• What are the implications of the findings on the design of the main study? In a future RCT, we would randomise individuals at a later point once they are retained in the service for a brief period and so demonstrating some clear commitment to treatment. Furthermore, the intervention should be better standardised with the expectation that participants attend consecutive weekly sessions, within a maximum period of 12 weeks. Missed sessions would be offered by one of the facilitators on an individual basis. Most importantly there would be more enhanced communication and cooperation between key workers and group facilitators for a pro-active and more effective management of participants at risk of dropping out. Support of group facilitators should be allocated to local supervisors to increase hands-on support, to reduce contamination between the intervention and usual care.


Harmful use of alcohol continues to be a global health problem and tackling the impact of harmful and dependent drinking is a key global public health priority. Global estimates suggest that one in five adults report at least one occasion of heavy drinking in the past month [1]. Individuals who are ‘moderately’ or ‘severely’ dependent consume alcohol at levels that are likely to have a severe impact on their own health and mortality, the health and behaviours of others (family members) and to have economic and social implications [2]. In the UK, hospital admissions attributable to alcohol in 2017–2018 remained similar to the previous year (338,000). However, this is 15% higher than 10 years ago [3]. Alcohol misuse is linked directly to a range of health disorders. Cancer, accidental injuries and mental health problems remain the main alcohol directly related diagnosis leading to a hospital admission [3]. More than 5000 individuals died directly from alcohol use in 2016 in the UK, which is 6% higher than 2011 [3]. However, in the year 2018–2019, in the UK those in treatment for alcohol alone neither increased nor decreased on the previous year. This follows large year-on-year declines from a peak of 91,651 in 2013 to 2014 [4].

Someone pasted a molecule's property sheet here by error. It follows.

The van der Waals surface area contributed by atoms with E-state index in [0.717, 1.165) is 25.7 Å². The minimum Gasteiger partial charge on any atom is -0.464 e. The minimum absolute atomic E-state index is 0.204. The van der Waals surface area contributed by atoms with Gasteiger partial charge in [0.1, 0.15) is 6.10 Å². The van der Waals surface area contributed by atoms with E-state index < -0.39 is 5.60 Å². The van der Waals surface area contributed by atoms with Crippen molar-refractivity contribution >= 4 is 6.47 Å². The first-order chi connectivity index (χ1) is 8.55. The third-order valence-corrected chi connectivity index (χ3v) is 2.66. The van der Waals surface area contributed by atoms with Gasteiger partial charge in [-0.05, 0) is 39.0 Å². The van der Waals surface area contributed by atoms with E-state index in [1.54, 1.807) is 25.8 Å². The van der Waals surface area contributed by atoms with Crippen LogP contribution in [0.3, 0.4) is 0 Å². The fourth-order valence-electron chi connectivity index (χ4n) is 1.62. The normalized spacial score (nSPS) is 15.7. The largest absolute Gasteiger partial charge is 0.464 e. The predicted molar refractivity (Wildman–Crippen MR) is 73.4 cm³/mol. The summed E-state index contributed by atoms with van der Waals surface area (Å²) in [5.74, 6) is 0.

Treatment guidelines in the UK for moderate to severe alcohol dependence have largely remained the same for the past decade. They suggest that treatment needs to be planned, with up to four motivational sessions focusing on treatment engagement and development of aftercare support, followed by medically assisted withdrawal (also referred to as detoxification), and finally aftercare support, which should include pharmacological treatments, psychological treatments and access to self-help interventions and support [2]. Benzodiazepines are normally prescribed during detoxification to reduce the overt symptoms of alcohol withdrawal (sweating, tremor) as well as prevent potentially life-threatening complications (e.g. convulsions, delirium tremens) [2]. However, these drugs do not prevent alcohol craving, relapse back into alcohol consumption and other long-term effects on mental functioning [2, 5]. Outcomes from detoxification are often poor with low proportions engaging in after care [6] and are associated with high relapse rates [2]. There is accumulating evidence from animal and human studies that exposure to multiple detoxifications is associated with cognitive and behaviour changes in tasks indicating impairment in conflict resolution, i.e. what alcohol dependent individuals experience when there is a conflict between the intention to abstain from drinking and the desire to drink. In addition, those individuals show an increased sensitivity to stress and heightened craving. Together, these factors may contribute to relapse and might compromise the effectiveness of aftercare support [7,8,9,10,11,12].